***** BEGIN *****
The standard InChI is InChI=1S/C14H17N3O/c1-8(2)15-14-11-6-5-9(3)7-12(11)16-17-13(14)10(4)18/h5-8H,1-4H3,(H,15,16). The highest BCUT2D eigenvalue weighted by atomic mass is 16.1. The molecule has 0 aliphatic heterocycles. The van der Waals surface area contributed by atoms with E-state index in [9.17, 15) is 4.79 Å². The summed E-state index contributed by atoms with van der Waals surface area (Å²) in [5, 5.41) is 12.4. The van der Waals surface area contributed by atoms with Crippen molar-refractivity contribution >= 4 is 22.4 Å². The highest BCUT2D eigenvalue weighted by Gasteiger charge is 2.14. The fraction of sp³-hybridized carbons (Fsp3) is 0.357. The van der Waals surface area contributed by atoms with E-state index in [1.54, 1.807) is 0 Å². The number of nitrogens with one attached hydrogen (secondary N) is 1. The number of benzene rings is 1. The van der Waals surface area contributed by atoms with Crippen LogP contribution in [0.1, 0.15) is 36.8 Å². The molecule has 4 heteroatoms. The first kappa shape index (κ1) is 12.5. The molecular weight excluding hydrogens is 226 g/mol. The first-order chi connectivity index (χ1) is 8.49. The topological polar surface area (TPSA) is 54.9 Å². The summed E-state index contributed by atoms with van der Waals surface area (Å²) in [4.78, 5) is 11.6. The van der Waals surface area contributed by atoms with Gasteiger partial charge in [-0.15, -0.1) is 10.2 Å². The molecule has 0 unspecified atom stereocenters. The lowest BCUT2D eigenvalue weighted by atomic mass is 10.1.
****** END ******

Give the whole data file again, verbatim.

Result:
The standard InChI is InChI=1S/C14H17N3O/c1-8(2)15-14-11-6-5-9(3)7-12(11)16-17-13(14)10(4)18/h5-8H,1-4H3,(H,15,16). The highest BCUT2D eigenvalue weighted by atomic mass is 16.1. The molecule has 0 aliphatic heterocycles. The van der Waals surface area contributed by atoms with E-state index in [9.17, 15) is 4.79 Å². The summed E-state index contributed by atoms with van der Waals surface area (Å²) in [5, 5.41) is 12.4. The van der Waals surface area contributed by atoms with Crippen molar-refractivity contribution >= 4 is 22.4 Å². The highest BCUT2D eigenvalue weighted by Gasteiger charge is 2.14. The fraction of sp³-hybridized carbons (Fsp3) is 0.357. The van der Waals surface area contributed by atoms with E-state index in [1.54, 1.807) is 0 Å². The number of nitrogens with one attached hydrogen (secondary N) is 1. The number of benzene rings is 1. The van der Waals surface area contributed by atoms with Crippen LogP contribution in [0.1, 0.15) is 36.8 Å². The molecule has 4 heteroatoms. The first kappa shape index (κ1) is 12.5. The molecular weight excluding hydrogens is 226 g/mol. The first-order chi connectivity index (χ1) is 8.49. The topological polar surface area (TPSA) is 54.9 Å². The summed E-state index contributed by atoms with van der Waals surface area (Å²) in [4.78, 5) is 11.6. The van der Waals surface area contributed by atoms with Gasteiger partial charge in [-0.15, -0.1) is 10.2 Å². The molecule has 0 unspecified atom stereocenters. The lowest BCUT2D eigenvalue weighted by atomic mass is 10.1.